"Symbolic Essence" and Other Writings on Modern Architecture and American Culture

William H. Jordy; Edited and with an introduction by Mardges Bacon

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May 10, 2005
344 pages, 8 x 10
106 b/w illus.
ISBN: 9780300094497
Paper

A Buell Center/Columbia Book of Architecture Published in association with the Temple Hoyne Buell Center for the Study of American Architecture, Columbia University

Historian and architectural critic William H. Jordy (1917–1997) significantly shaped the way we understand the character and meaning of modern architecture and American culture. This collection of his thought-provoking essays encompasses Jordy’s entire career and includes his signature essay, “The Symbolic Essence of Modern Architecture of the Twenties and Its Continuing Influence.” The collection also contains critical writings on works by Ludwig Mies van der Rohe, Le Corbusier, Louis Kahn, and Robert Venturi as well as significant but less-well-known pieces and one previously unpublished text.

Generously illustrated, the book demonstrates the range and depth of Jordy’s thinking. He leads his readers to discover important connections of architecture with art, literature, intellectual history, symbolic structures, social purpose, and community. Mardges Bacon’s insightful introduction to the volume situates Jordy’s essays in historical and architectural context and offers a concise intellectual biography of this original and influential thinker.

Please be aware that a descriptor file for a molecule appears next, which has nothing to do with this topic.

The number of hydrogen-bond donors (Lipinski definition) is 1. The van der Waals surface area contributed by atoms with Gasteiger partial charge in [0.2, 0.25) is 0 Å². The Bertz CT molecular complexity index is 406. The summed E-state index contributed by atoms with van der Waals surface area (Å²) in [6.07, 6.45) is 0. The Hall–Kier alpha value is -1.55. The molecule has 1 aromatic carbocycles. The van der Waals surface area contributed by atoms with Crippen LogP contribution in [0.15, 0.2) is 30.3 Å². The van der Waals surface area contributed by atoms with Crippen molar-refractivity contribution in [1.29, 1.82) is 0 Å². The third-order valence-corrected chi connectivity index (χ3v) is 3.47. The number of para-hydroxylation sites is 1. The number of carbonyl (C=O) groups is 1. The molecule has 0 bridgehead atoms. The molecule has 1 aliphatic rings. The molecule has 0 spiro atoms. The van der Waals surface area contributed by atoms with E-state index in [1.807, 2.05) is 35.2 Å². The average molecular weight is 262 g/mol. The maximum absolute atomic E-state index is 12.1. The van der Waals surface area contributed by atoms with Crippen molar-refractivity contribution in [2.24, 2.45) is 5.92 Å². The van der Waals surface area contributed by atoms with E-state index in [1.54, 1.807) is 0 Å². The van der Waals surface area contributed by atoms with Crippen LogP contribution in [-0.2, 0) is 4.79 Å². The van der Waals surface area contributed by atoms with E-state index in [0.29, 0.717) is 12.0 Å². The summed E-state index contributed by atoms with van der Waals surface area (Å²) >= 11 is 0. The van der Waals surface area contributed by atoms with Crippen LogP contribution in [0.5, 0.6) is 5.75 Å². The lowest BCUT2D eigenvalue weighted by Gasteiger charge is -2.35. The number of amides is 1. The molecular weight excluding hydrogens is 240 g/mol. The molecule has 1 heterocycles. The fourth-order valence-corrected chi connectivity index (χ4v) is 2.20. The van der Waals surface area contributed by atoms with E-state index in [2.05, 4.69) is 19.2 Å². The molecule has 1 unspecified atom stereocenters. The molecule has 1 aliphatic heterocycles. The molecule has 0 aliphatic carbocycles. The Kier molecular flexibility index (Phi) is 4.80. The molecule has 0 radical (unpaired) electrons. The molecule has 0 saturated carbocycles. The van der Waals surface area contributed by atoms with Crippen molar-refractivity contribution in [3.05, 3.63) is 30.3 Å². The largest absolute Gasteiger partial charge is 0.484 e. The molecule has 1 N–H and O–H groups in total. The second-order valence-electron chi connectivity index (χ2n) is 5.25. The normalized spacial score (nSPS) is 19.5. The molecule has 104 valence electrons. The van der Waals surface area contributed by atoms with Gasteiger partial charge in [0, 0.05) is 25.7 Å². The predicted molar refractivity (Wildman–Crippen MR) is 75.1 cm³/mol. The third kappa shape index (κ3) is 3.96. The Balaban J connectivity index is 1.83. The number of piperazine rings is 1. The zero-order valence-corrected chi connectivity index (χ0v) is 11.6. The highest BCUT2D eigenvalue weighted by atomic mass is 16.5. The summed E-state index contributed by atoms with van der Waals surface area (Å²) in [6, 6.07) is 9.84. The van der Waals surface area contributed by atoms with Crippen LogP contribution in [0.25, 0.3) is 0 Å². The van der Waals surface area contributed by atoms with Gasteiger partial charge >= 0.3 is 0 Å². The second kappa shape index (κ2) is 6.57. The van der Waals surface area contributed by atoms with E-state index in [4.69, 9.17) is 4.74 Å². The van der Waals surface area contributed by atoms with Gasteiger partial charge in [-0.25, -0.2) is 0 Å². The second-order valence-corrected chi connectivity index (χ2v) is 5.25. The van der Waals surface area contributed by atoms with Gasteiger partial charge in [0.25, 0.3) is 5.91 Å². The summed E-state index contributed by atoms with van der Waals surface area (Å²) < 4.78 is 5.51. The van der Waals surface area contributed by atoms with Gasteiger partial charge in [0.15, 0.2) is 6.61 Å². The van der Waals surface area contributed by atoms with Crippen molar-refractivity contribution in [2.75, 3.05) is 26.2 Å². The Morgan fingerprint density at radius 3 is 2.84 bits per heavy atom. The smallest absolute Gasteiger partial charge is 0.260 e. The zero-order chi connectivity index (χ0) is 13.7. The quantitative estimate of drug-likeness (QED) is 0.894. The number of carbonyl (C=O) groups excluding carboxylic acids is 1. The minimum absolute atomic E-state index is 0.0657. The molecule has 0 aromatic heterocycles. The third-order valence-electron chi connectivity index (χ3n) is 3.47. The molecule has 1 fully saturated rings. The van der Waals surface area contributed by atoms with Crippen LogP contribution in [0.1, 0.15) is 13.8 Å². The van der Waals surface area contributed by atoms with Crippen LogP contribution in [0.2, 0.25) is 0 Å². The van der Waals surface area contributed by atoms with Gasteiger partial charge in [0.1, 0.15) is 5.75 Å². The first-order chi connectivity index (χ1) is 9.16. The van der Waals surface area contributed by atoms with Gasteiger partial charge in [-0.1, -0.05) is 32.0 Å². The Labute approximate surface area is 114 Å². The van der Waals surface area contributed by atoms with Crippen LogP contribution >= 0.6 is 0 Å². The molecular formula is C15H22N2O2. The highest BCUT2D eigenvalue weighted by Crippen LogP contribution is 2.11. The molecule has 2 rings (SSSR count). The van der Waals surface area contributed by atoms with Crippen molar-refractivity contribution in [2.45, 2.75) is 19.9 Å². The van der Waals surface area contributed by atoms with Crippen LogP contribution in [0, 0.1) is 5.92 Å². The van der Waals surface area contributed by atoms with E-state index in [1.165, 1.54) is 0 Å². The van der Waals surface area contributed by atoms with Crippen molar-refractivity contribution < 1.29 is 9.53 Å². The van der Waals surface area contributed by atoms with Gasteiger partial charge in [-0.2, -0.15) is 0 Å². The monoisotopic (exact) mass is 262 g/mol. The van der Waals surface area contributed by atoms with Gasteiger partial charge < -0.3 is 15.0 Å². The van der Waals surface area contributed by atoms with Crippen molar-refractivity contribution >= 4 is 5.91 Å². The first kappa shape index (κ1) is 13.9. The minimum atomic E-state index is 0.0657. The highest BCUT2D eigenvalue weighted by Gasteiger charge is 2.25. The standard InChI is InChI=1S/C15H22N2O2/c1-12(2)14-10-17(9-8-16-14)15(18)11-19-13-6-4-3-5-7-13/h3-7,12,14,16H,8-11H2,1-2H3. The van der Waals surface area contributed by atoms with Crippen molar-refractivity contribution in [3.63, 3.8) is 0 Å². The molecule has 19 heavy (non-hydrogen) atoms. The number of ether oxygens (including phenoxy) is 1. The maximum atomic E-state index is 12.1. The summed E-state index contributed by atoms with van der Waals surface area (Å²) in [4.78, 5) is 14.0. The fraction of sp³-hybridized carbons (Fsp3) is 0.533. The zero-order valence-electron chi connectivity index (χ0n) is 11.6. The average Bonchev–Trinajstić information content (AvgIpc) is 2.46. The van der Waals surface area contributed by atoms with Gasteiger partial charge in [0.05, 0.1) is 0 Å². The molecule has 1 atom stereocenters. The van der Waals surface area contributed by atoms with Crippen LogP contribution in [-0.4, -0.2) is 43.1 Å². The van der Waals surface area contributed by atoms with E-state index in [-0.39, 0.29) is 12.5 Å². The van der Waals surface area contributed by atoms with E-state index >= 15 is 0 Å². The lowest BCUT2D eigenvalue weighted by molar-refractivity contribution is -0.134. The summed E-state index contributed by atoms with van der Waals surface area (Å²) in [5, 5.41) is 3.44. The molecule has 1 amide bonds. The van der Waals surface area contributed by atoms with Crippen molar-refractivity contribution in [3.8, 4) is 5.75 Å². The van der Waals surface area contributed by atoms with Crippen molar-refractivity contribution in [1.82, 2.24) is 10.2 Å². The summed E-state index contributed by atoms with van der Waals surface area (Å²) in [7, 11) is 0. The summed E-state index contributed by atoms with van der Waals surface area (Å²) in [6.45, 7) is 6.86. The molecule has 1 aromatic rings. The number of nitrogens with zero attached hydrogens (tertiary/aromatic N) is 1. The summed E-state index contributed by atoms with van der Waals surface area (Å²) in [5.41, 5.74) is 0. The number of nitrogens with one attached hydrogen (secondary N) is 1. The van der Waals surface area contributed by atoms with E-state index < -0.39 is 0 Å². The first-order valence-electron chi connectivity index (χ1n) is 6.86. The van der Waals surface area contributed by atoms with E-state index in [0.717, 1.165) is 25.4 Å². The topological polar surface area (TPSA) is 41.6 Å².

Mardges Bacon is Matthews Distinguished University Professor and professor of art and architecture, Northeastern University.

"An exemplary selection of Jordy's critical writing, giving him the recognition he deserves and reminding us of what is at stake for the future. . . . Jordy's knack for astute observation and delicacy of thought is foregrounded in this volume. . . . This collection of writings is immensely rewarding and thoroughly engaging."—Brendan D. Moran, DOCOMOMO

 

 

"[Jordy’s authorial voice has] the miniaturized elegance of a precision watch. . . . Jordy had an extraordinary sensitivity to what might be called the aesthetic life of a building, which placed him among the most insightful critics of his generation. . . . [A] subdued and elegant volume."—Michael J. Lewis, New Criterion